Residents dressed in red to signify opposition to a proposed boat storage facility in a residential area off Lake Lanier got their wish Thursday night.
The Hall County Board of Commissioners denied the application of developer Tim Whitmire to rezone the neighborhood to allow for commercial development.
Citing a loss of property values, increased traffic and fears about crime, about 100 residents of a lake peninsula along Mountain View Road in West Hall, where nearly 450 homes are located, showed up at the commission meeting in an attempt to sway the board’s decision.
Whitmire’s proposal called for a boat storage facility housing 116 slips, an existing house to serve as an office, and a larger existing house to be used as a private residence.
Gary Garrett, who spearheaded the opposition, laid out his objections to the commission.
“What we are objecting to is (Whitmire’s) proposal ... that would give him special consideration to expand his rights beyond the rights of the rest of the community,” Garrett said. “We feel that our rights are infringed upon by his request to build something that is not consistent with the rest of the neighborhood, bringing additional risk of crime, trash, light pollution, traffic and property devaluation to everyone except himself.”
David Gurley expressed his concern that rezoning would start a domino effect resulting in unchecked commercial development.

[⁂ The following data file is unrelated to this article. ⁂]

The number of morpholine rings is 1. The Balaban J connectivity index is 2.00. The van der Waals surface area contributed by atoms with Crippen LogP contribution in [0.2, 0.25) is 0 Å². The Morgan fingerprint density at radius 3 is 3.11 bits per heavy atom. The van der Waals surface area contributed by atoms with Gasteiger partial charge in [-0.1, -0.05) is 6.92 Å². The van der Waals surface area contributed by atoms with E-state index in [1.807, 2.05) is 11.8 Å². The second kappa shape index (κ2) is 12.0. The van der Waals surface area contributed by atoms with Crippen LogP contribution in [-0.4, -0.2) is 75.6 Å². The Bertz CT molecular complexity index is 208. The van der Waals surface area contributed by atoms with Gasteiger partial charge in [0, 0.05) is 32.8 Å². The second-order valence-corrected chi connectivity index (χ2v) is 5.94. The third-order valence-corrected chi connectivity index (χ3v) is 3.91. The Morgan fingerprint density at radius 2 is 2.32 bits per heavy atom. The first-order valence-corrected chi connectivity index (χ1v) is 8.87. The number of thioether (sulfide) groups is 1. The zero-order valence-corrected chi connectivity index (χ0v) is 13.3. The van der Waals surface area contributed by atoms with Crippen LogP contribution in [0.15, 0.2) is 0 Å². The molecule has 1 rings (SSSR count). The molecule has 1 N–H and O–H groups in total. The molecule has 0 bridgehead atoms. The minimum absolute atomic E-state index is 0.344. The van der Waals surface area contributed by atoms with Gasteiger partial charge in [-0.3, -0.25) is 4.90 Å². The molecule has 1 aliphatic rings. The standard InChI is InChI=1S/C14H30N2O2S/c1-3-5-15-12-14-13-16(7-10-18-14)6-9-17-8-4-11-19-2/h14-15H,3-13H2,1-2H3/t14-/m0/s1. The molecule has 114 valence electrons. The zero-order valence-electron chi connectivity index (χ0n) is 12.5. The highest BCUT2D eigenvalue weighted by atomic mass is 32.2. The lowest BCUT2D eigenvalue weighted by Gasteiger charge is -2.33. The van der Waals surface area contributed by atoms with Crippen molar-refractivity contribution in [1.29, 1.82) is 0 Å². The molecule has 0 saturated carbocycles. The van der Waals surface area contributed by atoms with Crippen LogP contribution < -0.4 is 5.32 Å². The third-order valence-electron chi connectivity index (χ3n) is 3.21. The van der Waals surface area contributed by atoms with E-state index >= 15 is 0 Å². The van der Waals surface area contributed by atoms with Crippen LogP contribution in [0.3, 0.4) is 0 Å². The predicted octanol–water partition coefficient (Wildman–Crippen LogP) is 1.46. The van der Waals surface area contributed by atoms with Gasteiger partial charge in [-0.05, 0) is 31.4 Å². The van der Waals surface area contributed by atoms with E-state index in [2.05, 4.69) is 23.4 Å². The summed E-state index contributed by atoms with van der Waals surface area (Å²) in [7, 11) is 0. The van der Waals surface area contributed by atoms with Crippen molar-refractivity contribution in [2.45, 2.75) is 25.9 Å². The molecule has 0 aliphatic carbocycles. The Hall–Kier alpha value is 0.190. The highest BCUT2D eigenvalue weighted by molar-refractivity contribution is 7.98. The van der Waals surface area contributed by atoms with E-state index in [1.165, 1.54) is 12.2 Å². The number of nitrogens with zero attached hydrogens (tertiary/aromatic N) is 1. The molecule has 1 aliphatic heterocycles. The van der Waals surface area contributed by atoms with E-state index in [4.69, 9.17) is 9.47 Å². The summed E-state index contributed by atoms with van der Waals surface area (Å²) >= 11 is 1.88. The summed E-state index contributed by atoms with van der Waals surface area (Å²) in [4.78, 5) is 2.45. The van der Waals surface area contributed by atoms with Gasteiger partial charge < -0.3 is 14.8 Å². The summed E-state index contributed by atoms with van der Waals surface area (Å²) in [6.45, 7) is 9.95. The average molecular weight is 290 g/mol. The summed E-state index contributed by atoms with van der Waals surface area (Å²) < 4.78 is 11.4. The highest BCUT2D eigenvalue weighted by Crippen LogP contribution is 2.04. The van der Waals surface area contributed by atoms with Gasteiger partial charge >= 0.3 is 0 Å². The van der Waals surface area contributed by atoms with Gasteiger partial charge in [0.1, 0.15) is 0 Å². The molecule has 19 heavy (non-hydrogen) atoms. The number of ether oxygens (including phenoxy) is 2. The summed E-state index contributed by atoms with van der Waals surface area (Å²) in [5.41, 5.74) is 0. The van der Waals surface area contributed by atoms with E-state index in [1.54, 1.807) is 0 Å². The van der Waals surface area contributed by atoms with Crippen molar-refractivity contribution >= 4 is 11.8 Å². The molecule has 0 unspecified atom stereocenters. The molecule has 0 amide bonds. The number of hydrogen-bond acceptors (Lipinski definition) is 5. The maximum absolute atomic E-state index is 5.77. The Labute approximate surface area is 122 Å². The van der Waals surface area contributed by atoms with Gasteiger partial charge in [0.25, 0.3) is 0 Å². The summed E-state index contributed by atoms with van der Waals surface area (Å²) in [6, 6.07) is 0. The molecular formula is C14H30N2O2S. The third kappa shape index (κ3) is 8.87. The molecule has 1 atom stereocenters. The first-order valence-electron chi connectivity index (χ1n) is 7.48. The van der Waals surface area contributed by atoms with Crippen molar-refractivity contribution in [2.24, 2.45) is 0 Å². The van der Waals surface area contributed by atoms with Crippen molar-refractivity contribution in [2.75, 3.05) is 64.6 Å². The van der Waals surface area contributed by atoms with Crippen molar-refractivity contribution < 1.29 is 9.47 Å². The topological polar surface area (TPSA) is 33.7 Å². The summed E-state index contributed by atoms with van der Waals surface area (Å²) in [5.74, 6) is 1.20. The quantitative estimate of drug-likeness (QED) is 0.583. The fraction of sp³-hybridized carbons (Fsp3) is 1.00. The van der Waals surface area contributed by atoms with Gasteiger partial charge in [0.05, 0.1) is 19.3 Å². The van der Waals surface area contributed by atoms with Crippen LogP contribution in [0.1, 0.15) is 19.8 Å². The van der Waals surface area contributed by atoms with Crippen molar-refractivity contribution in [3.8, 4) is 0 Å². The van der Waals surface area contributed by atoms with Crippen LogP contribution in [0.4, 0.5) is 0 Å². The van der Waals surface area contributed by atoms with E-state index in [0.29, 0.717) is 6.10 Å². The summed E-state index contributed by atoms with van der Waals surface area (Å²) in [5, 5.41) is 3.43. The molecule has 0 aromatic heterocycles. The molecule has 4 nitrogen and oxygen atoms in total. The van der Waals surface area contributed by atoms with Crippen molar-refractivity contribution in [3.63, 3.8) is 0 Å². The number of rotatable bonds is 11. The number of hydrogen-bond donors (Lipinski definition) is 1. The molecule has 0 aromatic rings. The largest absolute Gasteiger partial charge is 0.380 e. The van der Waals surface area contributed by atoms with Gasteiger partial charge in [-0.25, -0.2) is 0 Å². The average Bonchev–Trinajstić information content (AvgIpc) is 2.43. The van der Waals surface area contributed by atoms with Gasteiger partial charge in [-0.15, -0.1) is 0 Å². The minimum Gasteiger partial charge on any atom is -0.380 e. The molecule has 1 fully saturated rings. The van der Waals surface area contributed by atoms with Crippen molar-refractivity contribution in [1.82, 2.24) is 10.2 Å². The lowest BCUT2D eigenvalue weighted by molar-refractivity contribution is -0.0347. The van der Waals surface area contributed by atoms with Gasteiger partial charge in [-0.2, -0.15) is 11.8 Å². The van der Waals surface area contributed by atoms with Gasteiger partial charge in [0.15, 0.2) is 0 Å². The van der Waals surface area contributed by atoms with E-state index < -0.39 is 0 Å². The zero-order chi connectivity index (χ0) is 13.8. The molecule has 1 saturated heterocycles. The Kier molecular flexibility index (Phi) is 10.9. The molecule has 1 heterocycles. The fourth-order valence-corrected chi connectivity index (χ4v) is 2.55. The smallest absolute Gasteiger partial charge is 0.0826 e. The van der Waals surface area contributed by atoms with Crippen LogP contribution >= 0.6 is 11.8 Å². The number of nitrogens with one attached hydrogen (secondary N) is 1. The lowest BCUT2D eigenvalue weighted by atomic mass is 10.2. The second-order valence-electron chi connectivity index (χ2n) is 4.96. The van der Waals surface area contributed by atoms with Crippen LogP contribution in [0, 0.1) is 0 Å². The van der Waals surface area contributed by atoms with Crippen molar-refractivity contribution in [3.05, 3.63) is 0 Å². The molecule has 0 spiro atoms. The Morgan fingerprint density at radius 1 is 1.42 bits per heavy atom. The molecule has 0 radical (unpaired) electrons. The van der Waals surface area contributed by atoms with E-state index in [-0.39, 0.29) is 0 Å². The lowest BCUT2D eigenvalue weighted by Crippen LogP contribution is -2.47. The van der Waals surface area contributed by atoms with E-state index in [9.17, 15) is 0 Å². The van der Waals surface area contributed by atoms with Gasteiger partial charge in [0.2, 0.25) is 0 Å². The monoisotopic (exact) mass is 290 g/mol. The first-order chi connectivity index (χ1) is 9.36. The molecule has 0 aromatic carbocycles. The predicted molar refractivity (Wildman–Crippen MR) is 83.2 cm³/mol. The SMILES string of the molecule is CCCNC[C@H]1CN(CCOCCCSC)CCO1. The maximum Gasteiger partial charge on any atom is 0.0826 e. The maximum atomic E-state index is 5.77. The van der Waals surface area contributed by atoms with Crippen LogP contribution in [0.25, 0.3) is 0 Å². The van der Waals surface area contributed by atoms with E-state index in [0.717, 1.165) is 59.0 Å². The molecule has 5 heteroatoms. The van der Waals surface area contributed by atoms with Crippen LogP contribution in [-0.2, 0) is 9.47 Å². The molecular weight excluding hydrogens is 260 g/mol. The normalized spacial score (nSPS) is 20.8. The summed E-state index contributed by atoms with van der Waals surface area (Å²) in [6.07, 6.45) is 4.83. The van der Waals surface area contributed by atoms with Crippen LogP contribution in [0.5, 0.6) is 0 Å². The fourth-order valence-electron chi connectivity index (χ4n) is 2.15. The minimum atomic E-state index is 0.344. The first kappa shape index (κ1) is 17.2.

Linda Kern stated her case more simply.
“The residents don’t want it,” she said.
Whitmire was gracious in defeat, and continued to stand by his project even after the board’s decision, expressing his belief that his proposal had been mischaracterized.
“I still feel like it’s needed,” he told The Times, adding that a boat storage facility is a good use of the land he owns because a boat ramp and access point to the lake already exist in the neighborhood.
Several commissioners said they know Whitmire personally, and vouched for his good reputation as a longtime developer in Hall County.
Commissioner Jeff Stowe, while voting to deny the project, said he felt Whitmire had been slandered in an anonymous letter mailed to him and other commissioners.
“Rezonings are the most difficult decisions that this board makes,” Commissioner Billy Powell said, acknowledging the raw emotion stirred by Whitmire’s proposed project. “I probably got more emails and phone calls on this rezoning than any other I’ve had in my 10 years on this board.”
Commissioner Craig Lutz cast the lone dissent and waxed constitutional about the value of Whitmire’s own property rights, as well as the need for new business and development. Lutz said Hall County’s future depends on it.
“This county does have to grow” to continue to pay for services and personnel, Lutz said, adding that he supported the project with certain use restrictions initially proposed by the county planning staff but rejected by the planning commission.
After the vote, the residents wearing red were all smiles as they celebrated in the corridor leading to the meeting room, shaking hands with one another and calling it a victory for the neighborhood.